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Many investors and potential investors have asked me how I determine the value of a specific company's stock. Well, I've been using a technique called Graham's Number - which assumes two very important things - before determining how undervalued or overvalued a stock may be. First, it assumes the company is trading at a P/E ratio of 15 or lower. Second, it assumes that the company's Price/Book Value Ratio is lower than 1.5.

That being said, I wanted to examine each component of the Dow 30 and determine two things. First, I wanted to determine how many Dow components meet the maximum requirements to be calculated when using Graham's Number. Second, of those components that do qualify, I wanted to see how many are undervalued or overvalued.

After I account for the assumptions, I then use this formula that was created by Benjamin Graham:

Graham's Number = (SQRT) of 22.5 x (Earnings Per Share) x (Book Value Per Share)

A Chart Demonstrating Qualifying Criteria

Symbol

Price

P/E

Price/Book

Book Value

EPS

Status

GN

(MMM)

89.70

14.8

3.83

23.32

6.06

DNQ - P/B

N/A

(AA)

8.90

24.38

0.65

13.21

0.37

DNQ - P/E

N/A

(AXP)

59.41

14.07

3.45

17.07

4.22

DNQ - P/B

N/A

(T)

36.00

51.87

2.03

17.86

0.69

DNQ - Both

N/A

(BAC)

8.06

N/A

0.41

19.83

(0.13)

DNQ - P/E

N/A

(BA)

74.27

12.86

10.9

6.71

5.78

DNQ - P/B

N/A

(CAT)

86.46

10.90

3.65

22.95

7.93

DNQ - P/B

N/A

(CVX)

107.37

7.88

1.66

63.61

13.62

DNQ - P/B

N/A

(CSCO)

17.15

12.63

1.79

9.54

1.36

DNQ - P/B

N/A

(KO)

79.16

21.05

5.43

14.54

3.76

DNQ - Both

N/A

(DIS)

48.59

17.41

2.33

20.93

2.79

DNQ - Both

N/A

(DD)

49.59

13.29

4.76

10.38

3.73

DNQ - P/B

N/A

(XOM)

86.28

10.42

2.54

33.58

8.28

DNQ - P/B

N/A

(GE)

20.43

16.90

1.81

11.32

1.21

DNQ - Both

N/A

(HPQ)

20.36

7.92

0.97

20.87

2.57

Qualifies

34.73

(HD)

51.65

19.46

4.51

11.75

2.65

DNQ - Both

N/A

(IBM)

195.93

14.61

10.91

17.95

13.41

DNQ - P/B

N/A

(INTC)

26.86

11.36

2.85

9.34

2.36

DNQ - P/B

N/A

(JNJ)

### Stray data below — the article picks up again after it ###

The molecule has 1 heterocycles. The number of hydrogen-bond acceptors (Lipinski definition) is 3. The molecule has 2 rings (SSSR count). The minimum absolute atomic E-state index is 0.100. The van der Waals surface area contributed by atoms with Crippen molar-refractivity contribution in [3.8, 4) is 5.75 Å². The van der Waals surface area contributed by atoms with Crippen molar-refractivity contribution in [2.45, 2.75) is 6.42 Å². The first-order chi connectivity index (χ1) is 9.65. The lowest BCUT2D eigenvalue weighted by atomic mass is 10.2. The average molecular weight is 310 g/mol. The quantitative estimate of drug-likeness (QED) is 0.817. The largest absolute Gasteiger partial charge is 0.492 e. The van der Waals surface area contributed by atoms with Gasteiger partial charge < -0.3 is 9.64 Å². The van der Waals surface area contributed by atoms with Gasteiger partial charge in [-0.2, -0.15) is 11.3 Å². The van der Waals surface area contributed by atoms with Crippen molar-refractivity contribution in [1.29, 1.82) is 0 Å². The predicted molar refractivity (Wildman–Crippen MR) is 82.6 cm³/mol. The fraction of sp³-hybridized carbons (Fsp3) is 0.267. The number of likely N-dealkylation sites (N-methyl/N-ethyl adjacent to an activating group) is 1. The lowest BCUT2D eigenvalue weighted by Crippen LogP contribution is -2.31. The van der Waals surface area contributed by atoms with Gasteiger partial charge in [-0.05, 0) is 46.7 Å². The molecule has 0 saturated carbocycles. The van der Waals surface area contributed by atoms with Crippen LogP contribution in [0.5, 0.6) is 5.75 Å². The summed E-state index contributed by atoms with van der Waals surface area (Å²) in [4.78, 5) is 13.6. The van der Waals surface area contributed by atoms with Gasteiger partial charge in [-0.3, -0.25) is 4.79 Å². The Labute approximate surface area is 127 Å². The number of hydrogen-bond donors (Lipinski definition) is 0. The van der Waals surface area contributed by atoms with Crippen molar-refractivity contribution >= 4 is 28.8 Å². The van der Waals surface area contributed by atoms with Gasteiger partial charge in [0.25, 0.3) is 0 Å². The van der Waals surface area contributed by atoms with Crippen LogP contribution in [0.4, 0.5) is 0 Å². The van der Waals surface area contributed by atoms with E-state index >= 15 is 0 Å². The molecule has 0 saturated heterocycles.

68.04

18.66

3.04

22.35

3.65

DNQ - Both

N/A

(JPM)

35.88

7.97

0.76

47.61

4.50

Qualifies

69.43

(KFT)

39.21

19.61

1.87

20.85

2.00

DNQ - Both

N/A

(MCD)

88.58

16.55

6.11

14.43

5.35

DNQ - Both

N/A

(MRK)

41.81

18.66

2.32

18.03

2.24

DNQ - Both

N/A

(MSFT)

30.76

11.27

3.74

8.17

2.73

DNQ - P/B

N/A

(PFE)

22.87

18.55

2.07

11.11

1.23

DNQ - Both

N/A

(PG)

61.36

18.81

2.62

23.38

3.26

DNQ - Both

N/A

(TRV)

64.13

19.06

1.00

63.81

3.37

DNQ - P/E

N/A

(UTX)

75.75

15.95

3.04

24.68

4.75

DNQ - P/E

N/A

(VZ)

44.95

48.23

3.48

12.91

0.93

DNQ - Both

N/A

(WMT)

70.75

15.24

3.41

20.31

4.64

DNQ - Both

N/A

Based on my statistical approach to answering the question I posed in the title of the article, the answer is, no we can 'Graham' the Dow 30, because 28 of the 30 Dow components do not qualify based on the P/E Ratio Maximum of 15 and the Price/Book Ratio Maximum of 1.5. Of the two companies that do qualify, Hewlett-Packard and JP Morgan Chase, both companies appear to be significantly undervalued relative to their share price. Potential investors should consider positions in most Dow 30 stocks from either an income or growth standpoint, and small to medium sized positions should be established at current levels.

Disclosure: I have no positions in any stocks mentioned, and no plans to initiate any positions within the next 72 hours.